Sunday, February 24, 2008

To 20 Bible Questions #6: Interracial Marriage

Q. What does the Bible say about interracial marriage?

A. The Bible has much to say about interracial marriage. Boaz's marriage to Ruth the Moabitess was a condemned practice; and according to prevailing customs, she should have been stoned. That was the rule for most pagan tribes near or far, but we know that Ruth was a Moabite, of whom Jesus was a direct descendant.

We also know that Rahab the harlot who lowered the string over the wall of Jericho was a condemned person but also became the great grandma of David.

Even Moses put up with gossip because he had married a Cushite woman. So much for Biblical injunctions and dogmas about mixed marriage.

Our concern is the social impact on today’s way of living. Obviously, the complications of interracial marriage take many forms, some easier to work out than others.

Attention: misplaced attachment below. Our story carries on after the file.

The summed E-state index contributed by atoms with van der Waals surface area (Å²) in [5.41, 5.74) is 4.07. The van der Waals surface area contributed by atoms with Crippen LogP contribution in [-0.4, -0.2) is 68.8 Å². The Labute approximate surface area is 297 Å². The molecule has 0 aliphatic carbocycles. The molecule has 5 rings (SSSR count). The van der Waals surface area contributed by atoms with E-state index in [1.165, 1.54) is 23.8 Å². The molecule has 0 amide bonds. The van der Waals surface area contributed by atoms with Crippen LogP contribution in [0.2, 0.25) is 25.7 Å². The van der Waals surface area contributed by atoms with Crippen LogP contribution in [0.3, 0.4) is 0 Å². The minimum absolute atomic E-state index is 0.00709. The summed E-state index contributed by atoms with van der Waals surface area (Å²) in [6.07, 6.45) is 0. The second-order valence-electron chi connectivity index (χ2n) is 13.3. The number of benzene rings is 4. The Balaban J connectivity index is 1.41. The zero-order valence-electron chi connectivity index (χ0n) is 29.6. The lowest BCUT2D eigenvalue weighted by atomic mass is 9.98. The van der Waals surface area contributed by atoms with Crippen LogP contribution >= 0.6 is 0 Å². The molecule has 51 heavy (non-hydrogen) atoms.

The impact on mixed children differs according to which part of the world you are reared. Folks in the southern United States have taken longer to accept children of interracial marriages than have residents in the North. Much of this is due to the influence of the Civil War on the South.

As far as this writer is concerned, interracial marriage is a matter of two people falling in love or what seems to be that state, and then subsequently working out problems as they arise.

There are some great movies on this subject like unto “Guess Who’s Coming to Dinner?” with Sydney Poitier and a cast of stars. My suggestion is to talk it over with both sets of parents, who might bring some wisdom into the picture.

It is my experience that nothing but experience helps while we live with a changing society. And we have to work out problems as they arise, one at a time.

Top 20 Bible Questions #5: Masturbation

Q. Is masturbation a sin, according to the Bible?

A. The question of masturbation has been a curiously loaded topic for as long as my 83 years can remember. Some parents warned their sons that it would cause blindness. Others mentioned the terrible sin of “self abuse” and added guilt to the simple problem of helping a child grow into mature adults with a minimum of such guilt.